As I was telling you in my previous post (link) I was at Stuttgart, and the time-table was more intense than I had expected at the beginning, though I enjoyed it a lot… It was really interesting, and it will take time to share everything I was doing there, but I promise that I will post as much as possible.
I will start with my first day, obviously. As a normal 1st day, it was more about presenting the university and the city, than math, but we have also done some ‘Mathematics Problem Solving’. The lecture-presentation was made by Prof. Dr. Fischer and it was extremely interesting.
We started with some general ideas about mathematics:
- ‘Mathematics is the art of problem solving.’ (by G. Polya)
- ‘I do believe that problems are the heart of mathematics.’ (by P.Halmos)
- Mathematics is a living, breathing, changing organism with many facets… It is creative, powerful, and even artistic.
- Mathematics is not a set of formulas to be applied to a list of problems at the end of textbook chapters.
- Mathematics is thinking not computing.
- Mathematical problem solving requires creativity (have an idea, see something) and intuition (feeling), but also precise and logical thinking.
Then we discussed in groups some easy math problems; trying to use some of our basic knowledge and not complicated things. Here are some of the problems (I will post the proofs later to give you some thinking time):
- Is √2+√3 rational?
- There is no polynomial p(x) with integer coefficients such that p(1)=4 and p(3)=5 hold.
- Find a formula for the value of the sum 1*1!+2*2!+…+n*n!
- p(x) and q(x) are polynomials with equal coefficients, but in reverse order. Is there any relation between the roots of p and q?
- Is there in every year a Friday the 13th?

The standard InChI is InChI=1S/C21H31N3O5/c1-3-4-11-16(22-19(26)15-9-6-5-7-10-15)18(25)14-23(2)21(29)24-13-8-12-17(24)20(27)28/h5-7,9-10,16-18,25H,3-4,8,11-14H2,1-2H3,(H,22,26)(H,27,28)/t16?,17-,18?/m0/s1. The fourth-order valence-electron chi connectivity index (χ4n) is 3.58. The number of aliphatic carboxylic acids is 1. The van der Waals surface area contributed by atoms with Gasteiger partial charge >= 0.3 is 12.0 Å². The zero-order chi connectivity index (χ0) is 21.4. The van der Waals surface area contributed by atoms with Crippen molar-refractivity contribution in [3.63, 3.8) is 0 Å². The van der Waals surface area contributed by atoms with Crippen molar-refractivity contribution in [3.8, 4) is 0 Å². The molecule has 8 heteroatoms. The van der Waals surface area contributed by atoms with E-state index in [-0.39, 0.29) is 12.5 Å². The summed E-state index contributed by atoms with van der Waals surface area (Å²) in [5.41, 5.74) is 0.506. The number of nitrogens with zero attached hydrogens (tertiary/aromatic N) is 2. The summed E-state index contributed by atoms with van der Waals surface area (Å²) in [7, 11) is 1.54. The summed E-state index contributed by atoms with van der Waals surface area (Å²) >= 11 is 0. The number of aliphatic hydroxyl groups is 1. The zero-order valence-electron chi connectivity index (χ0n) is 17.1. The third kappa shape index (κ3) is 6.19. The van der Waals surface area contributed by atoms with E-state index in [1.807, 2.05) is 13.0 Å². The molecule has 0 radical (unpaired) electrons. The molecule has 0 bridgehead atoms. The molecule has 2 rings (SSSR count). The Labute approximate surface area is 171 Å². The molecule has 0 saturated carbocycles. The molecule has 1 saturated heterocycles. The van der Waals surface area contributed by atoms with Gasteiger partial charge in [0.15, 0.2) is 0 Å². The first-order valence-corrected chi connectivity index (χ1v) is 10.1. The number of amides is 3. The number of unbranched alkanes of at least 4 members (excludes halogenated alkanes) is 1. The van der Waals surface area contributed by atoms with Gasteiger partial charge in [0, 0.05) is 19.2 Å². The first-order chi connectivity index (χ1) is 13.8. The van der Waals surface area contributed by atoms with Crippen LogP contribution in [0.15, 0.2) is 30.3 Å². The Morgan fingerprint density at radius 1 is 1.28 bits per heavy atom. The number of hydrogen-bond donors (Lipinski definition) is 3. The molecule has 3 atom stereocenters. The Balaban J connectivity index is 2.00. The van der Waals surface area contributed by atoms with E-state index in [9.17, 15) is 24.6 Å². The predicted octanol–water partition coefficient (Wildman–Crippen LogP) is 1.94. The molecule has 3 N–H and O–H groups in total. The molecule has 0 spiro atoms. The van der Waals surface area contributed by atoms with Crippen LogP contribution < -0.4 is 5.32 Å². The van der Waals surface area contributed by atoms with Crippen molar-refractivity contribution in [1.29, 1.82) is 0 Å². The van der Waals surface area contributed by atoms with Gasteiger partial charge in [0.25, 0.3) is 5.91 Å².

Then we did some harder questions in which he was explaining some important concepts that are used a lot in mathematics and also in industry or finance/insurance, such as the pigeonhole principle, divide and conquer or extremum principle. Here are some of the problems I liked the most (again I will post the solutions later to let you digest these harder questions):
- Let there be given 5 lattice points (points with integer coordinates) in the plane. Show that there is a lattice point on the interior of one of the line segments joining 2 of these points. How many points do we need if we consider the 3D space instead of the plane?
- On a certain island we have: 13 green chameleons; 17 red ones and 24 brown. Whenever 2 chameleons of different colors meet, they both change their color into the 3rd color. Is it possible that at one time all chameleons have the same color?
- In the plane a set of 2n points is given, n points are colored red and the remaining n blue. Every red point is connected with a blue point by a straight line segment. Show that it is always possible to do this so that these line segments do not intersect.
- On a circle n points are selected and the chords joining them in pairs are drawn. Assuming that no 3 of these chords are concurrent (except at the endpoints), how many points of intersection are there?
In the end he also recommended some books that are now on my must read list. Here are some:
- How to solve it: A new aspect of mathematical method by G. Polya (1945) [this is the 1st book printed about this subject]
- Mathematical discovery: on understanding, learning and teaching problem solving by G. Polya (1962)
- Problem-solving through problems by L.C.Larson (1983)
- Mathematical thinking: problem-solving and proof by J.P.D’Angelo, D.B.West (1997)
- Problem-solving strategies by A.Engel (1998)
- Principles of mathematical problem solving by M.J.Erickson, J.Flowers (1999)
It was an incredible fun presentation, and I enjoyed the way he was explaining everything to us. He changed the way in which I think about math problems, but also at life problems in general. Because if we think more about this, we use the same thinking procedures to solve our everyday problems. And this kind of lectures really help us understand life in a different way, and help us on our thinking process ( I am jealous that the students there in Stuttgart have this kind of lectures regularly). I totally recommend to check anything related with problem solving (math ones, especially) you will not regret it.